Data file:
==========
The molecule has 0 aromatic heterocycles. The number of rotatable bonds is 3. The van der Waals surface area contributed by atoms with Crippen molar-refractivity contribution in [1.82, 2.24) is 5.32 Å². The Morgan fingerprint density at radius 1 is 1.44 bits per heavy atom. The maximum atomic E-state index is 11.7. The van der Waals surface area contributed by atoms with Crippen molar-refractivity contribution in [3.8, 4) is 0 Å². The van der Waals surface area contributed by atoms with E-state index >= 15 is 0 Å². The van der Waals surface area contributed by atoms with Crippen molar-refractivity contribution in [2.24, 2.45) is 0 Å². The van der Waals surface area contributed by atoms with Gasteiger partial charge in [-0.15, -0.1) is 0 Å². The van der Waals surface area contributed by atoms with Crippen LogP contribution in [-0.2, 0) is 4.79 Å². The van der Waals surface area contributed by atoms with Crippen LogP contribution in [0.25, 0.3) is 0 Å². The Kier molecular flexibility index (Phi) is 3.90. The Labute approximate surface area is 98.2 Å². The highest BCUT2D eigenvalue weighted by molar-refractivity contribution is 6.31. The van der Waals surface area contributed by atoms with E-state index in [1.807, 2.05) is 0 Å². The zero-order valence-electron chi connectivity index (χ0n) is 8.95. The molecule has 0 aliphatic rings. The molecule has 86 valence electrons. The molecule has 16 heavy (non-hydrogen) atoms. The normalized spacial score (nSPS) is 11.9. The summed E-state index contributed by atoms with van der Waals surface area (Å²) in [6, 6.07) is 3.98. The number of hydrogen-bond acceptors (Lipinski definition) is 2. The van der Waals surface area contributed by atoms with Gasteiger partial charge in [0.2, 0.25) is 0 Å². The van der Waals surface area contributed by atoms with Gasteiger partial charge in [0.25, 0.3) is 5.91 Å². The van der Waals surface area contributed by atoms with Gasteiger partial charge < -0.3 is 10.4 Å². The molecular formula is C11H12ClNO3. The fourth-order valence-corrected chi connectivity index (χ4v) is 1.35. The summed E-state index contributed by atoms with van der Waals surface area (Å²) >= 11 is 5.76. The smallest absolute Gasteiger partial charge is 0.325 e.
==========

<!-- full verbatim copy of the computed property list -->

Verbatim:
The molecule has 0 aromatic heterocycles. The number of rotatable bonds is 3. The van der Waals surface area contributed by atoms with Crippen molar-refractivity contribution in [1.82, 2.24) is 5.32 Å². The Morgan fingerprint density at radius 1 is 1.44 bits per heavy atom. The maximum atomic E-state index is 11.7. The van der Waals surface area contributed by atoms with Crippen molar-refractivity contribution in [3.8, 4) is 0 Å². The van der Waals surface area contributed by atoms with E-state index >= 15 is 0 Å². The van der Waals surface area contributed by atoms with Crippen molar-refractivity contribution in [2.24, 2.45) is 0 Å². The van der Waals surface area contributed by atoms with Gasteiger partial charge in [-0.15, -0.1) is 0 Å². The van der Waals surface area contributed by atoms with Crippen LogP contribution in [-0.2, 0) is 4.79 Å². The van der Waals surface area contributed by atoms with Crippen LogP contribution in [0.25, 0.3) is 0 Å². The Kier molecular flexibility index (Phi) is 3.90. The Labute approximate surface area is 98.2 Å². The highest BCUT2D eigenvalue weighted by molar-refractivity contribution is 6.31. The van der Waals surface area contributed by atoms with E-state index in [1.807, 2.05) is 0 Å². The zero-order valence-electron chi connectivity index (χ0n) is 8.95. The molecule has 0 aliphatic rings. The molecule has 86 valence electrons. The molecule has 16 heavy (non-hydrogen) atoms. The normalized spacial score (nSPS) is 11.9. The summed E-state index contributed by atoms with van der Waals surface area (Å²) in [6, 6.07) is 3.98. The number of hydrogen-bond acceptors (Lipinski definition) is 2. The van der Waals surface area contributed by atoms with Gasteiger partial charge in [0.2, 0.25) is 0 Å². The van der Waals surface area contributed by atoms with Gasteiger partial charge in [0.25, 0.3) is 5.91 Å². The van der Waals surface area contributed by atoms with Gasteiger partial charge < -0.3 is 10.4 Å². The molecular formula is C11H12ClNO3. The fourth-order valence-corrected chi connectivity index (χ4v) is 1.35. The summed E-state index contributed by atoms with van der Waals surface area (Å²) >= 11 is 5.76. The smallest absolute Gasteiger partial charge is 0.325 e.